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I have some DAGs (directed acylic graphs) and I want to merge them in order to minimize the number of nodes (we could say that every node has a cost, while edges are free).

These four different DAGs (directed from left to right)...

a-b-c
a-d-c
a-c
c-a

...should become:

 /---\
a--b--c-a
 \-d-/

This is not a real DAWG (directed acyclic word graph): I don't want to store information like "is 'adc' included?". My structure could only answer to this question: "it would be possible that 'adc' was one of the words?".

Is there an algorithm for this purpose?

Update (12/15/14) - Levenshtein distance

I tried something different: I used Levenshtein distance to find the minimum number of edits required in order to transform a string into another (node=character and chain=sequence of nodes/characters=word). My algorithm ignores deletion, and insert characters instead of replacing them. Here's the interesting part (Python code):

current = words[0]
for word in words[1:]:
    edit = editops(current, word)
    customEdit = [('insert', s, d) for op, s, d in edit if op != 'delete']
    current = apply_edit(customEdit, current, word)

Sometimes there are unneeded characters, so I remove them at the end of the process. If I change the words order I get different results, so I run my code many times shuffling words in order to find a shorter string (shuffling seems to provide better result with fewer iterations than permutations, even if words are sorted by length).

If every character is a node, and every word is a DAG, I can easily get a good approximation of the DAG I'm looking for.

The main problem with this approach is that I don't know how the best result will look like so I don't know when to stop (I can't check every result of my permutation: it will take too much time!).

Here's my code (tested with Python 2; python-Levenshtein is needed). The output looks like this:

ldoarmilpesouimtr (17)
iapmdsoeluiortem (16)
diolposarmieutm (15)
^C
Original size: 22
Compressed: 15

diolposarmieutm (lorem)
diolposarmieutm (ipsum)
diolposarmieutm (dolor)
diolposarmieutm (sit)
diolposarmieutm (amet)

Is it a good way to solve this problem? What it could be improved? Do you know if it's possible to know the minimum number of nodes/characters needed in order to stop the algorithm when I get the optimum?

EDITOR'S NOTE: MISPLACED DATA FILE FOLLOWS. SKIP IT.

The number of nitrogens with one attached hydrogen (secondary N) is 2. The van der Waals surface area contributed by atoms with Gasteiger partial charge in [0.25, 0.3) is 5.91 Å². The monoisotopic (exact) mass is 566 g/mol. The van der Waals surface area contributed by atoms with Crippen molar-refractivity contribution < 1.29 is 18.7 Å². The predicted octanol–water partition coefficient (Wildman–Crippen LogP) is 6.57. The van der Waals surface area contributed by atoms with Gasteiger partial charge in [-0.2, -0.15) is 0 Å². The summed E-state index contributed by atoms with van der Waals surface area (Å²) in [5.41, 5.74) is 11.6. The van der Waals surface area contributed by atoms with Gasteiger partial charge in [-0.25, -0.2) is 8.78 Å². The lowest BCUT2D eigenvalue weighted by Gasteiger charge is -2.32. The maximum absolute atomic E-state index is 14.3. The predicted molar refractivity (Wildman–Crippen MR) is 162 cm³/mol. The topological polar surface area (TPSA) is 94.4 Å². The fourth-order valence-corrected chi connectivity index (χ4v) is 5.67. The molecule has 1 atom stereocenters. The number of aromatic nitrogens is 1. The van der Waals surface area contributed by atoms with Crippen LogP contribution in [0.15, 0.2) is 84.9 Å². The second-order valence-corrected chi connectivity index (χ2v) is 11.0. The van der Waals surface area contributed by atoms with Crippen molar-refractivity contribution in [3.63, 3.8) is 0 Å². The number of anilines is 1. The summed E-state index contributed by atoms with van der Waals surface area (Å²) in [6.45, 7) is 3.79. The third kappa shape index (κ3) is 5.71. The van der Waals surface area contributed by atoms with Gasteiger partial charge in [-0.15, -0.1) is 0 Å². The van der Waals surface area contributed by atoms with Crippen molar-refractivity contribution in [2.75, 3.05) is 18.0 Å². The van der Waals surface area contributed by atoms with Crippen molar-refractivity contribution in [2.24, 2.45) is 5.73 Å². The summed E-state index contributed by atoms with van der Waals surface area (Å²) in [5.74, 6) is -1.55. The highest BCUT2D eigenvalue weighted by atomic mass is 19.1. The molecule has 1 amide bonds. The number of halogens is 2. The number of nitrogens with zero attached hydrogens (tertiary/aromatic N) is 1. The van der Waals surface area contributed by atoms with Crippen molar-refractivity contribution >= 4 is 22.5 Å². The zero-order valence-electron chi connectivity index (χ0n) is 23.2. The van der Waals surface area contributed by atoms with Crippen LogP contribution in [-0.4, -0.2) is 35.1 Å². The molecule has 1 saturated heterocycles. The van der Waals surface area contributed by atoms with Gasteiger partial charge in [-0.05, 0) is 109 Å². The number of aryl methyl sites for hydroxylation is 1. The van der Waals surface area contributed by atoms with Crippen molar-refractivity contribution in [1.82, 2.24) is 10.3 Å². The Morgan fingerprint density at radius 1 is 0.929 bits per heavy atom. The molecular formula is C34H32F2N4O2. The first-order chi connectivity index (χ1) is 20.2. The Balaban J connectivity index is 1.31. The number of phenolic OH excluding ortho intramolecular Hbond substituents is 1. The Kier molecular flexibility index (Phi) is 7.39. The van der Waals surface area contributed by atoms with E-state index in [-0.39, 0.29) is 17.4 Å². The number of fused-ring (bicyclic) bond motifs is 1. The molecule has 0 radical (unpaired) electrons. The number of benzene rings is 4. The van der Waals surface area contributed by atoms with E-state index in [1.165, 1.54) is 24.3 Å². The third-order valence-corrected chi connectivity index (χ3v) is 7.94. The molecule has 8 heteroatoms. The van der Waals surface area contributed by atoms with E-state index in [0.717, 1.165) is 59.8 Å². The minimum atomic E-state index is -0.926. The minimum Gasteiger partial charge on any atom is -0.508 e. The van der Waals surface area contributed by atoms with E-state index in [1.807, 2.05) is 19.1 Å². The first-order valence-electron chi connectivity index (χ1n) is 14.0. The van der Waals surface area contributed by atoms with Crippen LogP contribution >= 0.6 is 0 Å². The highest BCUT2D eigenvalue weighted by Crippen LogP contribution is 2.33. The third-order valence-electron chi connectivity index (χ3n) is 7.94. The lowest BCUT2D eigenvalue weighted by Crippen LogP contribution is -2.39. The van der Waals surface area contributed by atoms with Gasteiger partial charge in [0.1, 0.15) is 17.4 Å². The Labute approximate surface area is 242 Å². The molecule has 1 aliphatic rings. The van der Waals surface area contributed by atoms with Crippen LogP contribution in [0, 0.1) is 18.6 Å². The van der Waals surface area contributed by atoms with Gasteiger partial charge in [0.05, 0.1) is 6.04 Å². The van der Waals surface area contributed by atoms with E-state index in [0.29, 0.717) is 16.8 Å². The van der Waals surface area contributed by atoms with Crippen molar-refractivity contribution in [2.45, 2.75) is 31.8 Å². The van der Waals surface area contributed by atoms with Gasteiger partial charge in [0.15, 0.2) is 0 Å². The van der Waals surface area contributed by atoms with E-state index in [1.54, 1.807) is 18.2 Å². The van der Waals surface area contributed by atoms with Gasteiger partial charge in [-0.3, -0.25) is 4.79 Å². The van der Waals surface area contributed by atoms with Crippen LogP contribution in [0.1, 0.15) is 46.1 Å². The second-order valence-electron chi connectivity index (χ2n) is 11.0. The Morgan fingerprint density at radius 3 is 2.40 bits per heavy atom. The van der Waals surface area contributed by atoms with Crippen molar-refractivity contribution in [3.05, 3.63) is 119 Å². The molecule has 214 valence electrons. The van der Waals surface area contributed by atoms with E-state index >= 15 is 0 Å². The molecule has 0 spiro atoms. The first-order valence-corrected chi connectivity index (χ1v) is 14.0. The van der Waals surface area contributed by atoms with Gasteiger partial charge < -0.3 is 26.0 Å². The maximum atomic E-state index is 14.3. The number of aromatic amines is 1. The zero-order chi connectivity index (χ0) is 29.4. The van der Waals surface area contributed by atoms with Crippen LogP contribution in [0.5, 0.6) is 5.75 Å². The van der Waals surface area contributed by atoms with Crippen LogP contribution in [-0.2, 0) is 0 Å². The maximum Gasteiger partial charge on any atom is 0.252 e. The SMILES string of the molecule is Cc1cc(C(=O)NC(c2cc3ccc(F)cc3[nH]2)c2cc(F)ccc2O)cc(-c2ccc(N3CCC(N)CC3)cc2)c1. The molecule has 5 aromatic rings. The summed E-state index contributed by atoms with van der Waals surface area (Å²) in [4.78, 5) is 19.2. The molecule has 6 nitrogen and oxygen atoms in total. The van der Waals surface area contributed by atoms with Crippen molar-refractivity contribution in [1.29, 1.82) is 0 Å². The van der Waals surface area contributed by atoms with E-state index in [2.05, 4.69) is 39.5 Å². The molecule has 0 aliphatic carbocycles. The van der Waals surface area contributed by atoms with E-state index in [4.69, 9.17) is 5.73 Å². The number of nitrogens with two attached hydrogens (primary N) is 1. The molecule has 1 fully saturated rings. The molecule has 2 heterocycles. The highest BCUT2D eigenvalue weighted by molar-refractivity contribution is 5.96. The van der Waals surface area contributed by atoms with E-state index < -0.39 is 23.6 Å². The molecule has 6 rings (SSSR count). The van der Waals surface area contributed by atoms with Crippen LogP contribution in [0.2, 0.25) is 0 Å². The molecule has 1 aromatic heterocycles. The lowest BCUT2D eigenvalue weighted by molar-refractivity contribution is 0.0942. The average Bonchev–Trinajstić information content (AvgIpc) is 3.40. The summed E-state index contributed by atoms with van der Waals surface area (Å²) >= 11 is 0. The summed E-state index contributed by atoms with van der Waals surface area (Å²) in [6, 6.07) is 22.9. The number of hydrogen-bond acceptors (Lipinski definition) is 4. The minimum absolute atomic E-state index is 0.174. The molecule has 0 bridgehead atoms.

• When you say you want to merge them, this implies that you can string them together (e.g. a-b-c-a-b-c...). Is this correct? If so, this sounds like a regular expression to me (the theoretical type used to model FSAs, not the type included in software libraries). – user22815 Dec 14 '14 at 4:43
  • @Snowman I can string them together, but this makes sense to me only at the end of the process (if I merge a-b and c-d as c-d-a-b it's ok, but when I add a-f I get c-d-a-b-f while the correct result would be a-b-c-d-e-f) – Francesco Frassinelli Dec 14 '14 at 8:48
  • Do you care that it looks like i->e is valid in the output even though it's not in any of the words? If not, the output sounds like a string, not a DAG. – raptortech97 Dec 15 '14 at 21:58
  • @raptortech97 It looks like they are the same problem to me: from a DAG I can build many strings, and from one of those strings, using words, I can build the corresponding DAG. This is why I tried to use Levenshtein (which works on strings) to generate the optimum DAG, but this is just an experiment which seems to work better than my previous node-based approach. I can reply to you with "No, I don't care", because even in this case I should be able to build the DAG. – Francesco Frassinelli Dec 16 '14 at 9:42
  • I think you're looking for this: Optimal insertion in deterministic DAWGs: citeseerx.ist.psu.edu/viewdoc/… It details how to create an optimal dictionary-representing DAWG. It's not a particularly easy read. – DaleJ Jul 22 '15 at 20:00
1

I think your structure is the line graph of the minimal DAWG. I have generated these before, three years ago, by building the minimal DAWG, from that its line graph, then minimising the line graph. I searched the literature and Google extensively and never found this last step. I concluded that the DAWG was more useful, generally, but the line DAWG was better for display to those unaccustomed to DAWGs. There is another name for a DAWG used in natural language processing, a Word Something, the something elludes me right now.

Your adc example suggests a DAWG where everyone node has a # edge to the sink.

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